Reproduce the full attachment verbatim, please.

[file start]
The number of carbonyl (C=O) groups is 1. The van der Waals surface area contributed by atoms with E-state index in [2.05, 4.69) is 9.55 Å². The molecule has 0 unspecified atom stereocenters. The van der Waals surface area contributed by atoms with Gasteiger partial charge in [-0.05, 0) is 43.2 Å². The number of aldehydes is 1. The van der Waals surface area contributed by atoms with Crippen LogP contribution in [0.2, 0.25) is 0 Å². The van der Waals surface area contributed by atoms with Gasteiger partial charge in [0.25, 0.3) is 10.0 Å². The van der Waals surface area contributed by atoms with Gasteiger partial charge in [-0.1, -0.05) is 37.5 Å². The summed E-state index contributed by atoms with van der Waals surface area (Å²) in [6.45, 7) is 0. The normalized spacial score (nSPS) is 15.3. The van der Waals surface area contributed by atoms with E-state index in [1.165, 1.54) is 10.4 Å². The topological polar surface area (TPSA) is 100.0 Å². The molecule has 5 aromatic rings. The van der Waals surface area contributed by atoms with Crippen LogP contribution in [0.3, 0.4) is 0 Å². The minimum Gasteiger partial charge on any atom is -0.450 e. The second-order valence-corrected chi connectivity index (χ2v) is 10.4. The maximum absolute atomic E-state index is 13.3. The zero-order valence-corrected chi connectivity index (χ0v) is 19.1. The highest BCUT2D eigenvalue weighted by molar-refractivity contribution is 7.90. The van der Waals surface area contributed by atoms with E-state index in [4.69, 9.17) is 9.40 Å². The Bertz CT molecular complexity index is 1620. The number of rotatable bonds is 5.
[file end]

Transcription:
The number of carbonyl (C=O) groups is 1. The van der Waals surface area contributed by atoms with E-state index in [2.05, 4.69) is 9.55 Å². The molecule has 0 unspecified atom stereocenters. The van der Waals surface area contributed by atoms with Gasteiger partial charge in [-0.05, 0) is 43.2 Å². The number of aldehydes is 1. The van der Waals surface area contributed by atoms with Crippen LogP contribution in [0.2, 0.25) is 0 Å². The van der Waals surface area contributed by atoms with Gasteiger partial charge in [0.25, 0.3) is 10.0 Å². The van der Waals surface area contributed by atoms with Gasteiger partial charge in [-0.1, -0.05) is 37.5 Å². The summed E-state index contributed by atoms with van der Waals surface area (Å²) in [6.45, 7) is 0. The normalized spacial score (nSPS) is 15.3. The van der Waals surface area contributed by atoms with E-state index in [1.165, 1.54) is 10.4 Å². The topological polar surface area (TPSA) is 100.0 Å². The molecule has 5 aromatic rings. The van der Waals surface area contributed by atoms with Crippen LogP contribution in [0.3, 0.4) is 0 Å². The minimum Gasteiger partial charge on any atom is -0.450 e. The second-order valence-corrected chi connectivity index (χ2v) is 10.4. The maximum absolute atomic E-state index is 13.3. The zero-order valence-corrected chi connectivity index (χ0v) is 19.1. The highest BCUT2D eigenvalue weighted by molar-refractivity contribution is 7.90. The van der Waals surface area contributed by atoms with E-state index in [4.69, 9.17) is 9.40 Å². The Bertz CT molecular complexity index is 1620. The number of rotatable bonds is 5.